The opinion of the court was delivered by: NEAHER
Asserting jurisdiction based on the parties' diverse citizenship and an amount in controversy over $ 10,000, plaintiff commenced this action against defendant hotel to recover $ 19,145, the value of three uninsured items of jewelry allegedly stolen with other contents of plaintiff's hotel safe deposit box on December 8, 1979. Defendant, a Florida corporation, has moved for summary judgment limiting plaintiff's recovery to $ 1,000, the maximum liability imposed on innkeepers by statute, § 509.111(1), Florida Statutes Annotated. The parties agree that the law of Florida governs this suit.
Plaintiff arrived at defendant's Miami Beach hotel on November 17, 1979. On arrival she signed a registration card which in capital letters immediately above the signature line, stated "Hotel's liability is limited as provided in posted "important notice to guests'." At the same time she requested and was furnished a safe deposit box to store her jewelry. To obtain it she signed two cards. The first, captioned "Harbor Island Spa Statement of Value", contained a declaration certifying that the value of the items she was entrusting to the hotel "does not exceed One Thousand Dollars ($ 1,000)", and that any additions would not cause the value to exceed that amount. The form also acknowledged that this representation of value was an inducement to the hotel to accept the items for safekeeping. The second card, entitled "Safe Deposit Box Statement of Value", clearly stated in capital letters that the hotel was liable only for the loss of items caused by the fault or negligence of the owner, operator or an employee, but that in any event liability was limited to $ 1,000. In smaller type in the lower portion of this card appeared the same declaration about value contained on the first card, although blanks were left for the names of the guest, the hotel and the date.
The latter card, which contained signature lines on the back, was kept at the front desk. Guests obtained access to their safe deposit boxes by going to the front desk and signing their name on the back of the card. The clerk authenticated the new signature against the original on the front and then procured the box for the guest. Between her arrival on November 17, 1979 and December 7, 1979, plaintiff went to her safe deposit box 36 times, as reflected by her signatures. On December 8 it was discovered that someone, possibly a desk clerk named Robert Kane who disappeared that day, had broken into plaintiff's box and taken the contents.
In Florida, as in most States, the traditional common law rule was that innkeepers were almost absolutely liable for the loss of property entrusted to them, e.g., O'Brien v. Vaill, 22 Fla. 627, 1 So. 137 (1883); 40 Am.Jur.2d, Hotels, Motels and Restaurants, § 126. Florida, however, like most States, has abrogated the common law rule by statute. The law in effect at the time of the theft of plaintiff's jewels provided:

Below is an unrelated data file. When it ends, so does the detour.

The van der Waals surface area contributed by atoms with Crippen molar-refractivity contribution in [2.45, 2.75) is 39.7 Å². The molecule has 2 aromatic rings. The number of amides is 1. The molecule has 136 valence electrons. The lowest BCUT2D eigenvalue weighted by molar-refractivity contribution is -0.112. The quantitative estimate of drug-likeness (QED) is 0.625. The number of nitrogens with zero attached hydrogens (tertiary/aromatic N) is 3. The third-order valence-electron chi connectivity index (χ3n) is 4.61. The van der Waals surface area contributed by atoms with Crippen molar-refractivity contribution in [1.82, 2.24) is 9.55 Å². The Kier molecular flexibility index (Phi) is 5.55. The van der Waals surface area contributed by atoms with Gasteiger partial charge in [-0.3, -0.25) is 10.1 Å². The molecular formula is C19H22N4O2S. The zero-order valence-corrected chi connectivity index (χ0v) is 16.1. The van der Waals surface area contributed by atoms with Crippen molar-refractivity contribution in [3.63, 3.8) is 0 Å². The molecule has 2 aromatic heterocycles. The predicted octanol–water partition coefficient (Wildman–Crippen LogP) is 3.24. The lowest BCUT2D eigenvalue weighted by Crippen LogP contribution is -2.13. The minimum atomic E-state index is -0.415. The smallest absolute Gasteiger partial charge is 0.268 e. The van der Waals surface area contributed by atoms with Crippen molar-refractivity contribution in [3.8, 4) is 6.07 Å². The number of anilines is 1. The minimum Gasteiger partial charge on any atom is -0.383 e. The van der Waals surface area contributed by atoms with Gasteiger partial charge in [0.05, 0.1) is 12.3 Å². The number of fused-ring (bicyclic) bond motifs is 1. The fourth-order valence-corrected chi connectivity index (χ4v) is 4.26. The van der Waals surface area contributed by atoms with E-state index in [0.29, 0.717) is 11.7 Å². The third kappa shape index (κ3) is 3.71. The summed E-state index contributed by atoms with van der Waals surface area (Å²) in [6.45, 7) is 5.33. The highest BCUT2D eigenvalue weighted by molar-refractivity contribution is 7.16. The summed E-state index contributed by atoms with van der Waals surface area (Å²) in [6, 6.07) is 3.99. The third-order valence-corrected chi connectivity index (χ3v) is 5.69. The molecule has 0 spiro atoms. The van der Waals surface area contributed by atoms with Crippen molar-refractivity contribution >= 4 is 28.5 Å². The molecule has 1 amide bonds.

"(1) The operator of a public lodging establishment is under no obligation to accept for safekeeping any moneys, securities, jewelry or precious stones of any kind, belonging to any guest, and if such are accepted for safekeeping he shall not be liable for the loss thereof unless such loss was the proximate result of fault or negligence of the operator. However, the liability of the operator shall be limited to $ 1,000 for such loss, if the public lodging establishment gave a receipt for the property (stating the value) on a form which stated, in type large enough to be clearly noticeable, that the public lodging establishment was not liable for any loss exceeding $ 1,000 and was only liable for that amount if the loss was the proximate result of fault or negligence of the operator." § 509.111, F.S.A.
Also in effect at the time was § 509.101, which provided that an innkeeper could prescribe reasonable rules for the "government and management" of the hotel, to become part of the contract between innkeeper and guest fixing their respective liabilities and obligations. This statute also required that a copy of such rules be posted together with a copy of § 509.111, supra, "in each bedroom of lodging establishments and also in the office, hall or lobby."
Defendant, relying on § 509.111, supra, contends that its liability is limited to $ 1,000 because it complied with its provisions. Plaintiff disputes that the requirements of § 509.111 were satisfied, and asserts that the facts, which are in dispute, show that defendant waived the limitation defense or should be estopped to raise it. She argues further that the failure to show compliance with the posting provisions of § 509.101 also precludes summary judgment.